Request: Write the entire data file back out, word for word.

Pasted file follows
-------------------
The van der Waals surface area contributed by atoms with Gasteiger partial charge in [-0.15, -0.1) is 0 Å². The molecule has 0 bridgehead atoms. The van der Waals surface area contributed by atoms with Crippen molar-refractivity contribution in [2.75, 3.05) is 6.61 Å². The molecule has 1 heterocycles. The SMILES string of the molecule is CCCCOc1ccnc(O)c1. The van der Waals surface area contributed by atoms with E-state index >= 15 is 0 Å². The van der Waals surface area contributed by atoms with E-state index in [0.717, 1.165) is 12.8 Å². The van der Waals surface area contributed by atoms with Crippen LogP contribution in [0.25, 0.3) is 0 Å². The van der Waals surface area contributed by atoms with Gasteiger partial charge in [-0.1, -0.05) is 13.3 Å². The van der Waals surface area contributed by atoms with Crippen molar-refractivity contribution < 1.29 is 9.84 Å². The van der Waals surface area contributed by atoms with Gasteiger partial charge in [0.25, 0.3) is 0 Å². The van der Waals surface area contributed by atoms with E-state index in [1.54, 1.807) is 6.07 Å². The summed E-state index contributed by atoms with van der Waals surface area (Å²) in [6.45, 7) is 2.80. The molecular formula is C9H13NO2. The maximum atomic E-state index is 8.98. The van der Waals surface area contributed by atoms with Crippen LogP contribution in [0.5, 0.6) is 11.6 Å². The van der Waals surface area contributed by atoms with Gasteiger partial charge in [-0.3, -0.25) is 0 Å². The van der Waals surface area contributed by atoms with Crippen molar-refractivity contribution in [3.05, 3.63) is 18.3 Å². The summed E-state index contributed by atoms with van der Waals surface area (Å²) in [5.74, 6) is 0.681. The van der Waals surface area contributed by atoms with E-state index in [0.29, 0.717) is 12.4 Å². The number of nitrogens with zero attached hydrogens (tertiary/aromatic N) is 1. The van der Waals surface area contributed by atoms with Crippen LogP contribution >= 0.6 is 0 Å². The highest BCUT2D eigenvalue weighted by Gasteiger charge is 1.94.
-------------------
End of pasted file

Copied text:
The van der Waals surface area contributed by atoms with Gasteiger partial charge in [-0.15, -0.1) is 0 Å². The molecule has 0 bridgehead atoms. The van der Waals surface area contributed by atoms with Crippen molar-refractivity contribution in [2.75, 3.05) is 6.61 Å². The molecule has 1 heterocycles. The SMILES string of the molecule is CCCCOc1ccnc(O)c1. The van der Waals surface area contributed by atoms with E-state index >= 15 is 0 Å². The van der Waals surface area contributed by atoms with E-state index in [0.717, 1.165) is 12.8 Å². The van der Waals surface area contributed by atoms with Crippen LogP contribution in [0.25, 0.3) is 0 Å². The van der Waals surface area contributed by atoms with Gasteiger partial charge in [-0.1, -0.05) is 13.3 Å². The van der Waals surface area contributed by atoms with Crippen molar-refractivity contribution < 1.29 is 9.84 Å². The van der Waals surface area contributed by atoms with Gasteiger partial charge in [0.25, 0.3) is 0 Å². The van der Waals surface area contributed by atoms with E-state index in [1.54, 1.807) is 6.07 Å². The summed E-state index contributed by atoms with van der Waals surface area (Å²) in [6.45, 7) is 2.80. The molecular formula is C9H13NO2. The maximum atomic E-state index is 8.98. The van der Waals surface area contributed by atoms with Crippen LogP contribution in [0.5, 0.6) is 11.6 Å². The van der Waals surface area contributed by atoms with Gasteiger partial charge in [-0.3, -0.25) is 0 Å². The van der Waals surface area contributed by atoms with Crippen molar-refractivity contribution in [3.05, 3.63) is 18.3 Å². The summed E-state index contributed by atoms with van der Waals surface area (Å²) in [5.74, 6) is 0.681. The van der Waals surface area contributed by atoms with E-state index in [0.29, 0.717) is 12.4 Å². The number of nitrogens with zero attached hydrogens (tertiary/aromatic N) is 1. The van der Waals surface area contributed by atoms with Crippen LogP contribution >= 0.6 is 0 Å². The highest BCUT2D eigenvalue weighted by Gasteiger charge is 1.94.